The system has degenerated over the years – with the collapse of the institutions that were entrusted with the task of supervising its functioning, and preventing its mal-functioning. It is in such a situation, that the majoritarian Hindu religious fanatic forces could occupy space in the socio-political field during the last decades. Taking advantage of the democratic rights under the Constitution, these forces (the Sangh Parivar and its lumpen outfits) under the garb of a recognized political party, the Jana Sangh in the 1960s and the BJP in the 1970s, entered the electoral arena. Piggybacking on the Jaya Prakash Narayan-led movement against the Congress government’s corrupt rule in 1973-74, they managed to emerge on the political scene, and become a part of the Janata government at the Centre after the 1977 general elections.

Since then, the politics of Hindu fascism had been increasingly earning legitimacy in social, cultural, educational and other spheres of Indian polity and society. This had been largely due to the acquiescence of those running the Indian parliamentary system in allowing, and at times encouraging these fascist forces to enter Parliament. Even after the year long `ratha-yatra’ led by the BJP leader L.K. Advani urging Hindus to build Ram-mandir in Ayodhya, which left a trail of communal riots, and culminated in the destruction of the Babri Masjid in 1992, those guilty of the crimes were permitted to contest elections, and create an environment of communal polarization in their poll campaign that enabled them to win.

To paraphrase Lenin’s famous words – “Anarchism was often a sort of punishment for the opportunist sins of the working class movement” (in his book Left Wing Communism, An Infantile Disorder’. 1920 ), we can also today say that religious fascism is thepunishment ‘ that we are suffering from, for the `sins’ committed by our politicians in the course of our transition through parliamentary democracy. In their opportunist interests, even secular, centrist, socialist and Left parties had often either collaborated with, or tacitly approved of the presence of Hindu communal forces in joint agitations, to oust their political opponents, as happened during the anti-Indira Gandhi movement led by J.P. Narayan in the 1970s.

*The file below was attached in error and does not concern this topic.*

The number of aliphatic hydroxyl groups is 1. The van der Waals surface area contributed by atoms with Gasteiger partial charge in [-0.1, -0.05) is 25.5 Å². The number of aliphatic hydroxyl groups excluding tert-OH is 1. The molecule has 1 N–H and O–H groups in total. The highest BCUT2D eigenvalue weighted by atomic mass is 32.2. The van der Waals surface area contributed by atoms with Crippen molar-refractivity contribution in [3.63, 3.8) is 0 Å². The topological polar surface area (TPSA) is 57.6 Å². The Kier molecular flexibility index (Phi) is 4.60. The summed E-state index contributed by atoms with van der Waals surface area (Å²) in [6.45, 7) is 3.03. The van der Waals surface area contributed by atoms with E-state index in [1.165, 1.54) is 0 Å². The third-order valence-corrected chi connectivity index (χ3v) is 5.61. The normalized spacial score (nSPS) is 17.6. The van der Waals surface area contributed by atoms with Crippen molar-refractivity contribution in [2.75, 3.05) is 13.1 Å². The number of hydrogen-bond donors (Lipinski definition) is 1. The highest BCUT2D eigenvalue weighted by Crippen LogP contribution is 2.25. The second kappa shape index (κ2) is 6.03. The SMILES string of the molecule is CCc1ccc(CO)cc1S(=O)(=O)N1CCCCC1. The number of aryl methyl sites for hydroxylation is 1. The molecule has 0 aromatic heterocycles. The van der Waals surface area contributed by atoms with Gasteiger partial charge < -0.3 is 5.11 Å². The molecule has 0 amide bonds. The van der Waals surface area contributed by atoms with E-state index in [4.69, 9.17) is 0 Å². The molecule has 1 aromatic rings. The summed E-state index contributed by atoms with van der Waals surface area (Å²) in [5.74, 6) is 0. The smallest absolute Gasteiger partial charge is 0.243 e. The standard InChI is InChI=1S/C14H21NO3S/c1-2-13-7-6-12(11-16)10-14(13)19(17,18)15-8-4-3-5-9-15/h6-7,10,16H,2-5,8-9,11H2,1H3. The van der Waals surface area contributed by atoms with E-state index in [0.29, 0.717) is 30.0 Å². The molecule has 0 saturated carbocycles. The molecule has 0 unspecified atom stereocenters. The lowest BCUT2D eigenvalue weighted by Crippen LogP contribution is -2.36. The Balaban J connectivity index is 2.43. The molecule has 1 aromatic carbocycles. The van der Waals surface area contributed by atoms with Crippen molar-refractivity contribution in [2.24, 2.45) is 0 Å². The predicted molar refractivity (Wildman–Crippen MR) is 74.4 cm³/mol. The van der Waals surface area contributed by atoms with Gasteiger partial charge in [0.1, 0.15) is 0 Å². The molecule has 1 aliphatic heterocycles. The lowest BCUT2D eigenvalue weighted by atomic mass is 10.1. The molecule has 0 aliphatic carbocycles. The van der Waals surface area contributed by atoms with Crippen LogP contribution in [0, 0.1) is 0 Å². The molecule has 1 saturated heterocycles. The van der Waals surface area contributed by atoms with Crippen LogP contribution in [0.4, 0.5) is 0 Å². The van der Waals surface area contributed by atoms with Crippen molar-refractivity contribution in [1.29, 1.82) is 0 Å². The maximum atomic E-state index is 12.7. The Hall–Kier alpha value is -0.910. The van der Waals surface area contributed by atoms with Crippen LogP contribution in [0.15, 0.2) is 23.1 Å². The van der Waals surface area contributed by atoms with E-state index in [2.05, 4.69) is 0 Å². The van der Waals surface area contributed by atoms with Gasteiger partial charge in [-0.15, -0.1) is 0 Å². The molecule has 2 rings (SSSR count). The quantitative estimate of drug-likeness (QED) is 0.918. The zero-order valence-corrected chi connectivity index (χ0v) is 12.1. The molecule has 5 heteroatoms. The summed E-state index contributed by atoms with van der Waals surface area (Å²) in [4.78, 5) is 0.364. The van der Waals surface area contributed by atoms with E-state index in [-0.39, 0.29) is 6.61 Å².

The Sangh Parivar’s exploitation of India’s democratic system.

The Parivar uses the levers of democracy at two levels – one appealing to the brawn’, the other to thebrains.’ As for the first, we have already described how it has build up its muscle power based on the brawn’ of its recruits. Through them, it seeks to legitimize mobocracy, by rousing violent impulses among the Hindu public against the Muslim minority, secular forces and rationalist voices, in support of the false claim of identifying Indian nationalism withHindutva.

At the second level, it has successfully used the democratic mechanism of electoral politics to woo the brains’ of the voters in its favour, which enabled the BJP to come to power at the Centre first under Vajpayee’s leadership in 2014, and now again in 2019, on its own. During its first term, it exercised its power with uncommon ugliness to pollute thebrains’ by imposing its ideology of Hindutva in the academia. The then BJP minister in charge of the Human Resources Development portfolio, Murli Manohar Joshi, made use of the state-funded institutions like NCERT (National Council of Educational Research and Training), and NCTE (National Council for Teacher Training) by compelling them to make changes respectively in the hitherto approved text books and syllabi and teacher training course, through messages that falsified history by valorizing Hindu nationalism over other streams in the anti-colonial movement, and reinforced prejudices against Muslims and other minorities. (Re: `Doctoring Text Books’, by Parvathi Menon and T.K. Rajalakshmi in FRONTLINE, Vol. 15, No. 23, 1998).

The Sangh Parivar’s attempts to infiltrate into the Indian academia and dominate it with its own ideologues, gained momentum after its second coming – when Narendra Modi became the prime minister in 2014. The Parivar always resented the right to question given Hindu traditions, beliefs, and customs – a right that had been enjoyed by both teachers and students in educational institutions, where they could debate over controversial issues relating to the past in Indian history, the problems of nation-building in post-Independence India, the plight of religious and ethnic minorities under the present state, among other topics.

Once coming to power at the Centre in 2014, the BJP began to purge the academia of all historians, educationists, scientists who pursued their research, or taught their students, in accordance with the fundamental rules of their respective disciplines, and the basic values of our Constitution that uphold secularism and the fundamental duty to develop scientific temper, humanism and the spirit of inquiry and reform. Its Human Resources Development) ministry forced them out by making things difficult for them to function.